Before the advent of regular scheduled inflight motion pictures, passengers had little to do besides talking, reading, sleeping or peering out of the window. Although, the mode of transportation was the most advanced for its time, it was found lacking in the entertainment department. The first movie screening was in 1921 when eleven passengers in an Aeromarine Airways flight onboard a curtiss F-5-L flying boat watched Howdy Chicago! , a film promoting the city of Chicago using a DeVry suitcase projector. Soon after, in 1925, passengers on board an Imperial Airways World War 1-era Handley-Page Bomber watched part of The Lost World , a 70 minute film, during a 30-minute flight near London. Transcontinental Air Transport equipped their passenger aircraft with screens and projectors to show silent films onboard although the noise of the huge radial engines would have drowned out the sound anyway. All these efforts were experimental and movies were not shown regularly.


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British Midlands Airways Ltd.: First airline to sell its tickets over the World Wide Web

Following the discovery of the World Wide Web by Tim Berners Lee in 1989, the use of computers spread to the common man. The web enabled customers to communicate with machines like never before and the need for the travel agent was negated as Airlines rode this wave of efficiency to save costs and boost service times.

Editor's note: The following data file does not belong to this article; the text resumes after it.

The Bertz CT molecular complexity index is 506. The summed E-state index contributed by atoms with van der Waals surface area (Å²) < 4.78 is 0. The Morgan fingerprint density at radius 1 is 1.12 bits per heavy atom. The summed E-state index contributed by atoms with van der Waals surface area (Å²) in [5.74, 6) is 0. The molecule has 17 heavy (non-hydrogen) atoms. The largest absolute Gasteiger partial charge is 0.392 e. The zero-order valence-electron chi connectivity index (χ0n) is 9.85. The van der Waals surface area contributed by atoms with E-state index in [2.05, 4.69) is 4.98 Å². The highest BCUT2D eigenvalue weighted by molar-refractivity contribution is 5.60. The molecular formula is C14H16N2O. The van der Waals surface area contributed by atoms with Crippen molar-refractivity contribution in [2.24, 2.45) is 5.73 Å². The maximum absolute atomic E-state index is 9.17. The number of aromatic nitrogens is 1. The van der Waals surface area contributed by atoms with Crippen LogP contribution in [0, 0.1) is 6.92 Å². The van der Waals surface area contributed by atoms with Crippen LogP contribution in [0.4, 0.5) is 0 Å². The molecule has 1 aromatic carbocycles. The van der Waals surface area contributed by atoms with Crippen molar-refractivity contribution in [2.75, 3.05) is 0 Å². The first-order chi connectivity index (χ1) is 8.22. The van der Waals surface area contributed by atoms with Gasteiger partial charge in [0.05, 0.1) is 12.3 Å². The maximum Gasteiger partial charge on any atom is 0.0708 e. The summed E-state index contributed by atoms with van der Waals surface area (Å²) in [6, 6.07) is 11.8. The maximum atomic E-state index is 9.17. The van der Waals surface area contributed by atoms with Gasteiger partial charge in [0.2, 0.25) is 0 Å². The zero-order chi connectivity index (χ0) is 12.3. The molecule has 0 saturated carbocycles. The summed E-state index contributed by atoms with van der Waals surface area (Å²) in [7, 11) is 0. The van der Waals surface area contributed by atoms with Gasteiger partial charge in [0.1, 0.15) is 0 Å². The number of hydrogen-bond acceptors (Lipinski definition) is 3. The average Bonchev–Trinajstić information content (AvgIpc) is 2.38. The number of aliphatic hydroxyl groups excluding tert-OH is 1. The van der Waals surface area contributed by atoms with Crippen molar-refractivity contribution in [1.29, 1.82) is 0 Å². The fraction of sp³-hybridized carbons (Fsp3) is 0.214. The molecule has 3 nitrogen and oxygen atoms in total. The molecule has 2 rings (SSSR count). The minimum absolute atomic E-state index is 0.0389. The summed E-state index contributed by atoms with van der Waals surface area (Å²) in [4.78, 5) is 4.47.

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China Airlines A300

China Airlines Ltd.: First airline to operate the advanced Boeing 767 and Airbus A300B4 widebodies simultaneously

China Airlines, based in the Republic of Taiwan, was set up by a group of retired Chinese Air Force Officers beginning with two PBY-5A Catalina flying boats and 26 employees. The company, setup in 1959, carried out military roles before acquiring  a few demilitarized C-47 and C-46 transports which was used to ferry passengers around the island. The airlines started its first international flight route to Saigon, Vietnam and catered to the Japanese tourists with flights from Japan to Hong Kong and Taiwan.

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Trans World Airlines

Trans World Airlines: First airline to operate across the Atlantic without a professional navigator

On October 1, 1962, Trans world Airlines (TWA) inaugurated the first fully automatic doppler radar system of navigation on scheduled transatlantic flights. The New York to London flight held the honour of being the first transatlantic flight to operate without a professional navigator as part of the flight crew.